Post-coup assessment in the New Republic forecasts a "showdown" between Premier Zahedi and Islamic cleric Ayatollah Kashani, plus more trouble from the Communists in Iran.
FOR MORE THAN two years in Iran, the means by which an orderly change of government could be effected were systematically paralyzed by Dr. Mohammed Mossadegh. But, at the same time, Mossadegh was pushing the nation into a choice between him and the Shah. The choice was made. Gen. Fazlallah Zahedi [sic — Fazlollah] is now Premier and Iran now has a government in which the Premier and the Shah are in accord.
Yet most of the old problems remain unsolved. The Shah probably could not have won without the passive support of an old enemy: Ayatollah Kashani, popular religious and political leader. After Kashani failed to conquer Mossadegh in the streets and in Parliament, the opposition grouped around Zahedi. To Kashani, stymied as long as Mossadegh held power, Zahedi probably seems a weaker opponent. It is unlikely that he will long remain an ally of the Shah.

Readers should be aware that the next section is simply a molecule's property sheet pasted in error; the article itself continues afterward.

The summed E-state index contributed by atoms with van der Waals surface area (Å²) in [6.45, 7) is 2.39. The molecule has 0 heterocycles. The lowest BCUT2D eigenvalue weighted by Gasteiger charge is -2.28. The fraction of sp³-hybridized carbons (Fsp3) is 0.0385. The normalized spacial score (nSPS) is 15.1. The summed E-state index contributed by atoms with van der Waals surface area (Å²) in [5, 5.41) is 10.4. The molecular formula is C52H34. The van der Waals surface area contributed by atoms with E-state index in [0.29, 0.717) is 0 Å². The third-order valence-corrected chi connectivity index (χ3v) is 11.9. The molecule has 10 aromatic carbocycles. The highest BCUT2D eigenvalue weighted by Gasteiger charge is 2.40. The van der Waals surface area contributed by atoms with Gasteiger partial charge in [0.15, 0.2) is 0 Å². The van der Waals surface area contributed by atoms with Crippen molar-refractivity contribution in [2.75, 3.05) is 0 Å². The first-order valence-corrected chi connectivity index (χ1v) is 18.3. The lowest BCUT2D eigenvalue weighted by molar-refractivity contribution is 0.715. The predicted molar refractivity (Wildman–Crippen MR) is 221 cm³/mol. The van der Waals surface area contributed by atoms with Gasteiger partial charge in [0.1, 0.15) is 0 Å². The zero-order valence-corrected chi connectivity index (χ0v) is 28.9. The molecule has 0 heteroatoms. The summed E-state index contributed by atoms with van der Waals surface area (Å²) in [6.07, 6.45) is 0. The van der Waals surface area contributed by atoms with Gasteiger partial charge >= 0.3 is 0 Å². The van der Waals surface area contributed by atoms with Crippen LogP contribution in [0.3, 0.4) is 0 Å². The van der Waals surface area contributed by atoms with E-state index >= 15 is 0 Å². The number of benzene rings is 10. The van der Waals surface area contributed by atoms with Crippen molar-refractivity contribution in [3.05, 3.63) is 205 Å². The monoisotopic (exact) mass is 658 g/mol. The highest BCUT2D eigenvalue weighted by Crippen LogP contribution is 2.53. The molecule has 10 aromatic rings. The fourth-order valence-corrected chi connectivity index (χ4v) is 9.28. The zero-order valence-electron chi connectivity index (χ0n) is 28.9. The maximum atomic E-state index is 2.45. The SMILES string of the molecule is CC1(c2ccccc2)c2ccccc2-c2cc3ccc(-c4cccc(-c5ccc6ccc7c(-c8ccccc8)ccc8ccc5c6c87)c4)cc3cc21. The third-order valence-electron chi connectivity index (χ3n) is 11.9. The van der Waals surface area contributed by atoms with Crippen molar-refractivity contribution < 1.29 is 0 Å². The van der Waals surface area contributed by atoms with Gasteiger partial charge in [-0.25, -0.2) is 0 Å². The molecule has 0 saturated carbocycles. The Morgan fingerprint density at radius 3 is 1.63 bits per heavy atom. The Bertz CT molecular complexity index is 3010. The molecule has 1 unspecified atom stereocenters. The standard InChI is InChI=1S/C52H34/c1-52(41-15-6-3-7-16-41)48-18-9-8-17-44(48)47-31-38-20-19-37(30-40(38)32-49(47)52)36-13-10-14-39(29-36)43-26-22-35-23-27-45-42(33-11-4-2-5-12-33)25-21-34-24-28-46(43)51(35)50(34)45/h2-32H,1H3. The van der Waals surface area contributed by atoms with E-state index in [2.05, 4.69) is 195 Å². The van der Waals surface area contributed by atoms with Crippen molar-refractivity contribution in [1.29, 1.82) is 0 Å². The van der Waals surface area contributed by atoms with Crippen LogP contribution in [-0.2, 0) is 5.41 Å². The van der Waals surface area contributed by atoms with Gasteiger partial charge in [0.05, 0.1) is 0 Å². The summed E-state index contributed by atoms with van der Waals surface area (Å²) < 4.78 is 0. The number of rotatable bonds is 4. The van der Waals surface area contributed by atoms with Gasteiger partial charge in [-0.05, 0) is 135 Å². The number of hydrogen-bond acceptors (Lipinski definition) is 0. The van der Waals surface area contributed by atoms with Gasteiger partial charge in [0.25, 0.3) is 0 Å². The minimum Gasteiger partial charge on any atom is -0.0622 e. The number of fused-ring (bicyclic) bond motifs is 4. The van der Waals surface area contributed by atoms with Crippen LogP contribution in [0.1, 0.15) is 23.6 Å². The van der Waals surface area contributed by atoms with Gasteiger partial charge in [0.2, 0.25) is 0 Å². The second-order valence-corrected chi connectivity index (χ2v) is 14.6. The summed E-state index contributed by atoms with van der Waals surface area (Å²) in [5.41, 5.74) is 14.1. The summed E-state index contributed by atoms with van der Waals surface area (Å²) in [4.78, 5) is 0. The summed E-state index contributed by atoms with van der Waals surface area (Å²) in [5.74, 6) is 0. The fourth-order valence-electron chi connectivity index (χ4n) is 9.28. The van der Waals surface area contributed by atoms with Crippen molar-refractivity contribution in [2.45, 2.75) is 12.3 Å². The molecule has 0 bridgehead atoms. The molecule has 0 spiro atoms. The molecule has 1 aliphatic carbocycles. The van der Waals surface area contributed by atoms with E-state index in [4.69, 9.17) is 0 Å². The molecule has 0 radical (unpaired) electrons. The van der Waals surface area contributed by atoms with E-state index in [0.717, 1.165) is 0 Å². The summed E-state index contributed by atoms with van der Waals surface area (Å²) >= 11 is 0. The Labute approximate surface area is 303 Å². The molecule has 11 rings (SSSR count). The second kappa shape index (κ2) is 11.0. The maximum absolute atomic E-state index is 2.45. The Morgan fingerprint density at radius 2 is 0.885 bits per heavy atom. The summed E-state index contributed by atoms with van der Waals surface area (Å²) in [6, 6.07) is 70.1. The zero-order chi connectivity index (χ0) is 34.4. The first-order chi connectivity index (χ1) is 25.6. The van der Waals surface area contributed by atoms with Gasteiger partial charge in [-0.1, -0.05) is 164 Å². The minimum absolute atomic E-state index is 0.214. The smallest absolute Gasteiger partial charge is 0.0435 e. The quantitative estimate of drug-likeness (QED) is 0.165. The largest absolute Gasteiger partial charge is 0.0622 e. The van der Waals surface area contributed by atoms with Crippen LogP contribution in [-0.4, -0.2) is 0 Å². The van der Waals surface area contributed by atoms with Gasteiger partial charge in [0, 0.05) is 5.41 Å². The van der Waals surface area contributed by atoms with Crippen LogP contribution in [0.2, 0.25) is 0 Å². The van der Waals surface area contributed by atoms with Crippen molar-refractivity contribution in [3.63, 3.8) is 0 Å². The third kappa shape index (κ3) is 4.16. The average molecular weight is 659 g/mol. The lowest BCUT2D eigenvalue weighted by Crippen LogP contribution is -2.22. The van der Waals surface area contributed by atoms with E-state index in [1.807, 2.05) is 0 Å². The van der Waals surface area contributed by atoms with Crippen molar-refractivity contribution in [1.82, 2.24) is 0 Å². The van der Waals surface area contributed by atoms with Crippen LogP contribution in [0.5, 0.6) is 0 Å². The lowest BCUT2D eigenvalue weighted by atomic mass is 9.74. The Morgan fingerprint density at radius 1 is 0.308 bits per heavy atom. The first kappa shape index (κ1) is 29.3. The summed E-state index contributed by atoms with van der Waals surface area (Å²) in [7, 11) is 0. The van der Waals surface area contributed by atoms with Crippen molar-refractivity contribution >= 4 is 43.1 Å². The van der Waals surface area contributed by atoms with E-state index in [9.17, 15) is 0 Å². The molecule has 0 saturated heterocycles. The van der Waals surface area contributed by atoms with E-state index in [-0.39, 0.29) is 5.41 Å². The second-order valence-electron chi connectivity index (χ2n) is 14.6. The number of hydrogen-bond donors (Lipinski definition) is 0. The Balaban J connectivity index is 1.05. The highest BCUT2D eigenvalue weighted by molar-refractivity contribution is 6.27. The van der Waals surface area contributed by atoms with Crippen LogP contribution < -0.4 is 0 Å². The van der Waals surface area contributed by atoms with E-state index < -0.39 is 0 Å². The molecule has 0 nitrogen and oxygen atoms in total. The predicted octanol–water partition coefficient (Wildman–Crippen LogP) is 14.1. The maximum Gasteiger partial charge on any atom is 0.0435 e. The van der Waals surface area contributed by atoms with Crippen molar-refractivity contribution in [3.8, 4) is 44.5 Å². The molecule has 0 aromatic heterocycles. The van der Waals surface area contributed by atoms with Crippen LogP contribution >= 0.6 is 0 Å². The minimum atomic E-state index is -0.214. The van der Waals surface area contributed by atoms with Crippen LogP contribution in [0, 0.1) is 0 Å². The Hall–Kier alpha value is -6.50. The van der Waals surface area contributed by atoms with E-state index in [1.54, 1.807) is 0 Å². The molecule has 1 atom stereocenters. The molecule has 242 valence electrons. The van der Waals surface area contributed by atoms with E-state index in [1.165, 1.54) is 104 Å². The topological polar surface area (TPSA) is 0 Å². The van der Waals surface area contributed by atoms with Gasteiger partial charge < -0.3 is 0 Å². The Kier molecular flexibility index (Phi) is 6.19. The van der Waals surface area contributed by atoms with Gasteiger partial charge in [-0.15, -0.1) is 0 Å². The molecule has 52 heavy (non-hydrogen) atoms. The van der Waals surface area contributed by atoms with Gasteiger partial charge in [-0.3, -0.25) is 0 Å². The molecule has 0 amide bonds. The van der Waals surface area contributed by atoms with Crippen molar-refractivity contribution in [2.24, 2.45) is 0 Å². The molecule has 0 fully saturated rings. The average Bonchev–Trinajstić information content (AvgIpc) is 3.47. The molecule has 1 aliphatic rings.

The Tudeh (Communist) Party remains a threat. It will probably receive some rough treatment under the new regime, but both Kashani and the forces behind Zahedi have in the past been willing to work with the Tudeh for political advantage. The political opportunism shared by both men is indicated by their pro-Nazi activities during World War II. A showdown seems inevitable, and the Tudeh will know how to exploit it.
Hatred of England is as strong as ever in Iran. The first leader who attempts to bring moderation to the question of an oil settlement will be open to accusations of treachery. And since the West now has substitute oil sources, an oil settlement may now be postponed indefinitely. In the meantime, Iran's treasury is empty. The Shah has appealed for assistance “from anybody.” It seems this nation will have to meet that appeal. Assistance, however, would be only a stop-gap measure. An oil settlement alone can counter Communist strategy in Iran.